April 12, 2013 In Who Could That Be at This Hour?, a prequel to A Series of Unfortunate Events, Daniel Handler satirizes pulp mysteries and uncovers the parallels between detective fiction and childhood. In both, he says, an outsider is trying to make his way in a mysteriously corrupt world.
April 12, 2013 Also: Ireland bungles James Joyce coins; a literary hoax; and a new D.H Lawrence manuscript.
April 12, 2013 In softcover nonfiction, Fawzia Koofi reflects on her hard-won empowerment in Afghanistan, Gustavo Arellano surveys America's obsession with Mexican cuisine and Craig Havighurst documents the rich history of Nashville country radio.
April 12, 2013 Although Venezuela has a rich literary culture, its writers remain largely unknown outside of the country. Marcela Valdes traces the intersection of literature and politics in the large Caribbean nation, showing the forces that have kept Venezuelan writers from getting the praise they deserve.
April 11, 2013 The Irish Central Bank announced the launch of a limited-edition coin to honor the Irish writer. When the error was pointed out, the bank put it down to "artistic representation," and said it would continue with the sale of the coin.
April 11, 2013 Cartoonist Lucy Knisley's culinary memoir/graphic novel Relish: My Life in the Kitchen is the work of a food enthusiast, not a food snob; she shares her love of delicious meals with an easy charm that'll send you into the kitchen.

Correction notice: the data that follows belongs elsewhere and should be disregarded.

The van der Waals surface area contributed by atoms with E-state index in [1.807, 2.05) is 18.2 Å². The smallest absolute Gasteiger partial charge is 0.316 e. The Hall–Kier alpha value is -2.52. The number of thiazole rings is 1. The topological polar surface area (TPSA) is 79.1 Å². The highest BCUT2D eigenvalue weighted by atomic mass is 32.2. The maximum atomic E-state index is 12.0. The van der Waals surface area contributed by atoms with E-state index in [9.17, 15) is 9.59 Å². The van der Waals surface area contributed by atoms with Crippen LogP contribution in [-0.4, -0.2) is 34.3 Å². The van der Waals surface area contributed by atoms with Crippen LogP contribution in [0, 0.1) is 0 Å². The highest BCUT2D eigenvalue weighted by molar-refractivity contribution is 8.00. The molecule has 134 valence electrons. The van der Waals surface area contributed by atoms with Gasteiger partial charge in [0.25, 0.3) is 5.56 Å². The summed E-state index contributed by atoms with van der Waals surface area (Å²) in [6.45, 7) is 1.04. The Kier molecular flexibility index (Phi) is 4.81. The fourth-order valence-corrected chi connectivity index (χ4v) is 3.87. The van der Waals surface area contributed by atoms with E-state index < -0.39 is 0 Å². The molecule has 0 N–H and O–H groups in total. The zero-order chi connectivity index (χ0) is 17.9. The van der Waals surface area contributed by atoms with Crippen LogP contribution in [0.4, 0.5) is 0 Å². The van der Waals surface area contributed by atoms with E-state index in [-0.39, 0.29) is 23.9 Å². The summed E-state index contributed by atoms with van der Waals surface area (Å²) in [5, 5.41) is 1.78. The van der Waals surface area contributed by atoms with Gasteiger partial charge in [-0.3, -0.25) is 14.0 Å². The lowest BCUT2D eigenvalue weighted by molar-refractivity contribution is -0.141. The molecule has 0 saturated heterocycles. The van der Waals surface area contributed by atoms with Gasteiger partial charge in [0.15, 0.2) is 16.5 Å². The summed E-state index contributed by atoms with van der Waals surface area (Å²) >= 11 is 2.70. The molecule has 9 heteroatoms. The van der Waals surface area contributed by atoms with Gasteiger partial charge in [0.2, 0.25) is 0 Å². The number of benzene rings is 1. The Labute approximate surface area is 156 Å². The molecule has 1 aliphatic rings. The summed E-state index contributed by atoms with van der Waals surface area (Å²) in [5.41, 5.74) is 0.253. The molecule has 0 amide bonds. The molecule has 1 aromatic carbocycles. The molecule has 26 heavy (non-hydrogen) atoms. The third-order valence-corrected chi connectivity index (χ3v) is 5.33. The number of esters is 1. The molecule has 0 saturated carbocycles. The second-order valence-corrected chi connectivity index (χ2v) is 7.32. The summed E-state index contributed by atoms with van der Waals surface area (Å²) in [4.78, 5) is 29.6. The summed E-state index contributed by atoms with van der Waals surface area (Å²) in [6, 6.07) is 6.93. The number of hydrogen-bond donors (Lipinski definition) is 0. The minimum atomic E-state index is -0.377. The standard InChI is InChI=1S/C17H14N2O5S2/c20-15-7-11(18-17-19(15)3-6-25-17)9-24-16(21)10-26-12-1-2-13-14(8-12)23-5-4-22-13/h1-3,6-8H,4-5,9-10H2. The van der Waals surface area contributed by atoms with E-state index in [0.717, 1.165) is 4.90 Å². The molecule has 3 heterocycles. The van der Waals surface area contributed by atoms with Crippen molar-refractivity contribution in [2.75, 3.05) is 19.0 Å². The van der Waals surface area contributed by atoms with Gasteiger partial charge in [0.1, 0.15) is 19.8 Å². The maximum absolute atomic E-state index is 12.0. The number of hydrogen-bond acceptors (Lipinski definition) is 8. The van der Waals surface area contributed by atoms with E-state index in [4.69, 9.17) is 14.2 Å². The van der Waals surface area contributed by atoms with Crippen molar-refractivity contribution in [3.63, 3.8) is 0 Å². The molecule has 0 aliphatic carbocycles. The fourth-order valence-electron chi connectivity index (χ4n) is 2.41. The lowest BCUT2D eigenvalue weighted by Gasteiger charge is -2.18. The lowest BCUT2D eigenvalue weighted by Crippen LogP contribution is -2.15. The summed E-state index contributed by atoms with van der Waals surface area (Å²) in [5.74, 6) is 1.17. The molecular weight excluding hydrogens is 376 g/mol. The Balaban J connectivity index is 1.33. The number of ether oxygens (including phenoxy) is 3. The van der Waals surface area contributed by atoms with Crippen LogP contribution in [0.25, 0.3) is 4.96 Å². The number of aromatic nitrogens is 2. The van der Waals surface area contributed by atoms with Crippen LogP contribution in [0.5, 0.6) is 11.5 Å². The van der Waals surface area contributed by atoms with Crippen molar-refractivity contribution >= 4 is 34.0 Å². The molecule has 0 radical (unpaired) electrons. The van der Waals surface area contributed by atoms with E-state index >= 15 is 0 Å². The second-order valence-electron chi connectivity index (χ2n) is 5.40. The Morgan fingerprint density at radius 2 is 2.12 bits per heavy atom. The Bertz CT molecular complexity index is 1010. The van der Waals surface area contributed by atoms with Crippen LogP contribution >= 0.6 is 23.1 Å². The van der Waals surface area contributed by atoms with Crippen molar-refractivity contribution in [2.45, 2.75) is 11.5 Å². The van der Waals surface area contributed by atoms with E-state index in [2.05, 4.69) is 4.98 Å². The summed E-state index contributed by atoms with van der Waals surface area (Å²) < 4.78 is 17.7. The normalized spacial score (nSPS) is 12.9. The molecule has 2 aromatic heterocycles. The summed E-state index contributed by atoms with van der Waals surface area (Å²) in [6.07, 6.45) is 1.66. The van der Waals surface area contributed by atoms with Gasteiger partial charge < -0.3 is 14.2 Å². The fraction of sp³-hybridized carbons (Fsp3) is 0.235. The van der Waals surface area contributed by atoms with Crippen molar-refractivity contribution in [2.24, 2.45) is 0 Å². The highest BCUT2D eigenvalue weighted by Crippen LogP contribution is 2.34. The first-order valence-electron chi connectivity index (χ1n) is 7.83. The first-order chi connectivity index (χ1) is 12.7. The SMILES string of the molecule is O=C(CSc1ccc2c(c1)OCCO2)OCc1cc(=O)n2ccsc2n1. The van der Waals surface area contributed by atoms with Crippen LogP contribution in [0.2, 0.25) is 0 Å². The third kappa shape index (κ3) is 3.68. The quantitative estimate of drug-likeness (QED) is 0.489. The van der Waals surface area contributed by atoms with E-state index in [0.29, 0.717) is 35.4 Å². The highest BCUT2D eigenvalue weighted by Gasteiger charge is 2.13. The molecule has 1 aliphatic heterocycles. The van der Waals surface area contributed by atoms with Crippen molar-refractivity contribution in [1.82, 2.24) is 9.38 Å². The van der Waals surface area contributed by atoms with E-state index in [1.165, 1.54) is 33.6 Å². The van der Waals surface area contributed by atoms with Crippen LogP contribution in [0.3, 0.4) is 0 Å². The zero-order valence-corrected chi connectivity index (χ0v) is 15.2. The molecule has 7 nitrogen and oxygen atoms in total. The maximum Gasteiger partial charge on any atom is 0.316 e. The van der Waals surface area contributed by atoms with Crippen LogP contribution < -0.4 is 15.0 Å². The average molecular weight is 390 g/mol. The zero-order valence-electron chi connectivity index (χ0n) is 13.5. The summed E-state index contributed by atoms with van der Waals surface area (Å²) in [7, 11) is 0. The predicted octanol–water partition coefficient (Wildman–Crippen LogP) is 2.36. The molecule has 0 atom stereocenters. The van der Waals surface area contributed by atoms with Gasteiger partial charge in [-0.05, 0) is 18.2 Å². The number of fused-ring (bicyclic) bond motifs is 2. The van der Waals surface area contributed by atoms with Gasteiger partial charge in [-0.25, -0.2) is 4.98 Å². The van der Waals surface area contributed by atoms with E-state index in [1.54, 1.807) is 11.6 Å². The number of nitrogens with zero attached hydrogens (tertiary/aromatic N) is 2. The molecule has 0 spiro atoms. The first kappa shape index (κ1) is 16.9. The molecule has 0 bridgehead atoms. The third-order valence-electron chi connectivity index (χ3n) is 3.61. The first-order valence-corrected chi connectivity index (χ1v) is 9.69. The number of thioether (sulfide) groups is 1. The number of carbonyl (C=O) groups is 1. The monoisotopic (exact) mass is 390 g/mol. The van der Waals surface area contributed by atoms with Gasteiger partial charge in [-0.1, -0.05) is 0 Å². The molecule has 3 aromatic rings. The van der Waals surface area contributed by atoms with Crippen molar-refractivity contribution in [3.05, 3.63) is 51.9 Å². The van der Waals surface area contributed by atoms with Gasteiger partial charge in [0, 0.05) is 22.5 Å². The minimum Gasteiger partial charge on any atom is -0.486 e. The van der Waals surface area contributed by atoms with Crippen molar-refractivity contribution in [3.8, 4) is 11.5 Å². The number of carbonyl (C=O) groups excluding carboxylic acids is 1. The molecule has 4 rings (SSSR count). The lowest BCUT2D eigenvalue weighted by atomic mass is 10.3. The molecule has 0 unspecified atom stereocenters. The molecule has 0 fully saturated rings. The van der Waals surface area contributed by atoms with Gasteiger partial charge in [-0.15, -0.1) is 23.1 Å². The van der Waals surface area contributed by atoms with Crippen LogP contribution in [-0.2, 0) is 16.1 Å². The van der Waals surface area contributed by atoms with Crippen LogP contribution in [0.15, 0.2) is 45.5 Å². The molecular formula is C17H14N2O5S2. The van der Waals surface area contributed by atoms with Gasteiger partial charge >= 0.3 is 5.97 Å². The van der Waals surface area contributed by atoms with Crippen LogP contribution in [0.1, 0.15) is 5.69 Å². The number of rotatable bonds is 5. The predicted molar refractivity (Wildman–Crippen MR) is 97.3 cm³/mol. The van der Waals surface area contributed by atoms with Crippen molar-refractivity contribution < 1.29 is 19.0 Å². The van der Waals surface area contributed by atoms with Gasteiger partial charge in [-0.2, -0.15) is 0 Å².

April 11, 2013 In the United States, an orphan disease is one that affects fewer than 200,000 patients. These conditions often involve chronic pain or fatigue, and can be controversial and difficult to diagnose. Yet they affect around 30 million Americans. Author Laurie Edwards is one such patient.
April 11, 2013 In her new memoir, Shocked, Volk examines the two women who had a lasting impact on her as she began to parse who she was as a woman: her beautiful, critical mother, Audrey Morgen Volk; and the famous — and unconventional — haute couture designer Elsa Schiaparelli.
April 11, 2013 Also: A new T.C. Boyle short story; the problem with the "death" of print; and Maya Angelou speaks with The Daily Beast.
April 11, 2013 Christian Wiman's new essay collection, My Bright Abyss, explores his ideas about faith and life during a time of intense crisis — in Wiman's case, a rare and painful cancer. Reviewer Walton Muyumba says Wiman's "intense questioning and dense resolutions are challenging," but ultimately rewarding.
April 11, 2013 Jarrett Krosoczka's lunch lady doesn't just serve lunch. She serves justice. In her Batman-like lair below the cafeteria, she can monitor the whole school for suspicious characters like the Cyborg Substitute or the Video Game Villain. Join NPR's Backseat Book Club as we follow her adventures.
April 10, 2013 Our comics blogger examines the controversy surrounding the decision not to release an issue of the popular SAGA series for Apple devices.
April 10, 2013 Meg Wolitzer's The Interestings follows a group of teens who meet in the '70s at an artsy summer camp and remain friends for the rest of their lives. Reviewer Lizzie Skurnick says the book is about changes in the world as well as in the characters.
April 10, 2013 The Yellow Brick Road is a well-traveled one; generations of young readers have followed L. Frank Baum's path to the magical Land of Oz. This spring, as members of NPR's Backseat Book Club embarked on their own journeys to the Emerald City, we asked you to share your Oz memories and photos with us.